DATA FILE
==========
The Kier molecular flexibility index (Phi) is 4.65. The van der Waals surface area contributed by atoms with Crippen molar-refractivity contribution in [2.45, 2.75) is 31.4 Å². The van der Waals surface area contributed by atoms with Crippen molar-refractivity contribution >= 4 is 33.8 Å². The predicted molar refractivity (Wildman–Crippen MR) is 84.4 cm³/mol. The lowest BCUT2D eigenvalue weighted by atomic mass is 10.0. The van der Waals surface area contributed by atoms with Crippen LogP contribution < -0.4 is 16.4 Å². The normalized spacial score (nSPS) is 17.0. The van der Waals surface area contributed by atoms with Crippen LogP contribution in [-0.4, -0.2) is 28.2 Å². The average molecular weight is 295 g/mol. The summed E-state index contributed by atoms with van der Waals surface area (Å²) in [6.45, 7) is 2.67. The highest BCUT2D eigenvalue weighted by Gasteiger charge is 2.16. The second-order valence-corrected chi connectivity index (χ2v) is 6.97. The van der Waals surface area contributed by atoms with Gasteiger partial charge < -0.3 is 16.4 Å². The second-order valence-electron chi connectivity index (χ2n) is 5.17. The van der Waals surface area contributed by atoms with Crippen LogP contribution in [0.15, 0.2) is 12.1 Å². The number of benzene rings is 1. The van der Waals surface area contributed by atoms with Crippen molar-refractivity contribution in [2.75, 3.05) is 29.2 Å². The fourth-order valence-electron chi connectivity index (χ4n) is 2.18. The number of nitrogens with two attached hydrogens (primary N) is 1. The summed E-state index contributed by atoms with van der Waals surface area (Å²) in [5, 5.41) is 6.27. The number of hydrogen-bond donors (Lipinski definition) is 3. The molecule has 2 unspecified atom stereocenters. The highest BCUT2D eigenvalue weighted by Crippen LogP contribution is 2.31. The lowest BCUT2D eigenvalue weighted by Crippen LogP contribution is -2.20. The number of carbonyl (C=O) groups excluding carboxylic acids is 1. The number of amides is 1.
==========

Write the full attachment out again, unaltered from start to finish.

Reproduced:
The Kier molecular flexibility index (Phi) is 4.65. The van der Waals surface area contributed by atoms with Crippen molar-refractivity contribution in [2.45, 2.75) is 31.4 Å². The van der Waals surface area contributed by atoms with Crippen molar-refractivity contribution >= 4 is 33.8 Å². The predicted molar refractivity (Wildman–Crippen MR) is 84.4 cm³/mol. The lowest BCUT2D eigenvalue weighted by atomic mass is 10.0. The van der Waals surface area contributed by atoms with Crippen LogP contribution < -0.4 is 16.4 Å². The normalized spacial score (nSPS) is 17.0. The van der Waals surface area contributed by atoms with Crippen LogP contribution in [-0.4, -0.2) is 28.2 Å². The average molecular weight is 295 g/mol. The summed E-state index contributed by atoms with van der Waals surface area (Å²) in [6.45, 7) is 2.67. The highest BCUT2D eigenvalue weighted by Gasteiger charge is 2.16. The second-order valence-corrected chi connectivity index (χ2v) is 6.97. The van der Waals surface area contributed by atoms with Gasteiger partial charge < -0.3 is 16.4 Å². The second-order valence-electron chi connectivity index (χ2n) is 5.17. The van der Waals surface area contributed by atoms with Crippen LogP contribution in [0.15, 0.2) is 12.1 Å². The number of benzene rings is 1. The van der Waals surface area contributed by atoms with Crippen molar-refractivity contribution in [2.75, 3.05) is 29.2 Å². The fourth-order valence-electron chi connectivity index (χ4n) is 2.18. The number of nitrogens with two attached hydrogens (primary N) is 1. The summed E-state index contributed by atoms with van der Waals surface area (Å²) in [5, 5.41) is 6.27. The number of hydrogen-bond donors (Lipinski definition) is 3. The molecule has 2 unspecified atom stereocenters. The highest BCUT2D eigenvalue weighted by Crippen LogP contribution is 2.31. The lowest BCUT2D eigenvalue weighted by Crippen LogP contribution is -2.20. The number of carbonyl (C=O) groups excluding carboxylic acids is 1. The number of amides is 1.